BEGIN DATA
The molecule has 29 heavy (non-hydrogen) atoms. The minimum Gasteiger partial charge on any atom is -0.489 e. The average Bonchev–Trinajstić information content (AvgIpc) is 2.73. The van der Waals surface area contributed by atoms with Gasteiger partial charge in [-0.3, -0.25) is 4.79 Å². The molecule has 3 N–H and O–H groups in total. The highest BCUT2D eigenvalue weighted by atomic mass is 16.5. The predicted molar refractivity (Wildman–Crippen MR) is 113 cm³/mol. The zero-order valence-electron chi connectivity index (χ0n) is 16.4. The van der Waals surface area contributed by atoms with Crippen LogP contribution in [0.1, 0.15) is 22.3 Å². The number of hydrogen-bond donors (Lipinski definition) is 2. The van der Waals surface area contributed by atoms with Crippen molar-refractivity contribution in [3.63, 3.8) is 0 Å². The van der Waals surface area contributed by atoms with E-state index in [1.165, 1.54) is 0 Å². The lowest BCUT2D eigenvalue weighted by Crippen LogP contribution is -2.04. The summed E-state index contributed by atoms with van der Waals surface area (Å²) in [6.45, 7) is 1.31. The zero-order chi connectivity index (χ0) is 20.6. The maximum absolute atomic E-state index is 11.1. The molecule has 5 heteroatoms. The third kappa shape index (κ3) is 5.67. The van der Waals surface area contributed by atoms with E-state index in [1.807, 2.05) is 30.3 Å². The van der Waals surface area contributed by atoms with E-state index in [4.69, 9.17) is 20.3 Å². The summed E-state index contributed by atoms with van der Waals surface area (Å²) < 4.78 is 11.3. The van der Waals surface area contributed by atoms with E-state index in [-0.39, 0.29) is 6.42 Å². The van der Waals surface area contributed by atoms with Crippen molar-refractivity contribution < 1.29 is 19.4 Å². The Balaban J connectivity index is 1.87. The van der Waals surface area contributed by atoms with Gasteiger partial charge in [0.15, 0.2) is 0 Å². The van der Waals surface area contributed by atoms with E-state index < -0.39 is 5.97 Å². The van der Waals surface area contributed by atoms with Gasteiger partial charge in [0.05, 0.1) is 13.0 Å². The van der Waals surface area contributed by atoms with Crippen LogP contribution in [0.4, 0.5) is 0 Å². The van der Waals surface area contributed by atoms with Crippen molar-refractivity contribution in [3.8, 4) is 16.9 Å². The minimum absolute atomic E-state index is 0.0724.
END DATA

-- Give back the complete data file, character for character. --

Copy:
The molecule has 29 heavy (non-hydrogen) atoms. The minimum Gasteiger partial charge on any atom is -0.489 e. The average Bonchev–Trinajstić information content (AvgIpc) is 2.73. The van der Waals surface area contributed by atoms with Gasteiger partial charge in [-0.3, -0.25) is 4.79 Å². The molecule has 3 N–H and O–H groups in total. The highest BCUT2D eigenvalue weighted by atomic mass is 16.5. The predicted molar refractivity (Wildman–Crippen MR) is 113 cm³/mol. The zero-order valence-electron chi connectivity index (χ0n) is 16.4. The van der Waals surface area contributed by atoms with Crippen LogP contribution in [0.1, 0.15) is 22.3 Å². The number of hydrogen-bond donors (Lipinski definition) is 2. The van der Waals surface area contributed by atoms with Crippen molar-refractivity contribution in [3.63, 3.8) is 0 Å². The van der Waals surface area contributed by atoms with E-state index in [1.165, 1.54) is 0 Å². The lowest BCUT2D eigenvalue weighted by Crippen LogP contribution is -2.04. The summed E-state index contributed by atoms with van der Waals surface area (Å²) in [6.45, 7) is 1.31. The zero-order chi connectivity index (χ0) is 20.6. The maximum absolute atomic E-state index is 11.1. The molecule has 5 heteroatoms. The third kappa shape index (κ3) is 5.67. The van der Waals surface area contributed by atoms with E-state index in [1.807, 2.05) is 30.3 Å². The van der Waals surface area contributed by atoms with E-state index in [4.69, 9.17) is 20.3 Å². The summed E-state index contributed by atoms with van der Waals surface area (Å²) < 4.78 is 11.3. The van der Waals surface area contributed by atoms with E-state index in [-0.39, 0.29) is 6.42 Å². The van der Waals surface area contributed by atoms with Crippen molar-refractivity contribution < 1.29 is 19.4 Å². The Balaban J connectivity index is 1.87. The van der Waals surface area contributed by atoms with Gasteiger partial charge in [0.15, 0.2) is 0 Å². The van der Waals surface area contributed by atoms with E-state index < -0.39 is 5.97 Å². The van der Waals surface area contributed by atoms with Gasteiger partial charge in [0.05, 0.1) is 13.0 Å². The van der Waals surface area contributed by atoms with Crippen LogP contribution in [0.4, 0.5) is 0 Å². The van der Waals surface area contributed by atoms with Crippen molar-refractivity contribution in [3.8, 4) is 16.9 Å². The minimum absolute atomic E-state index is 0.0724.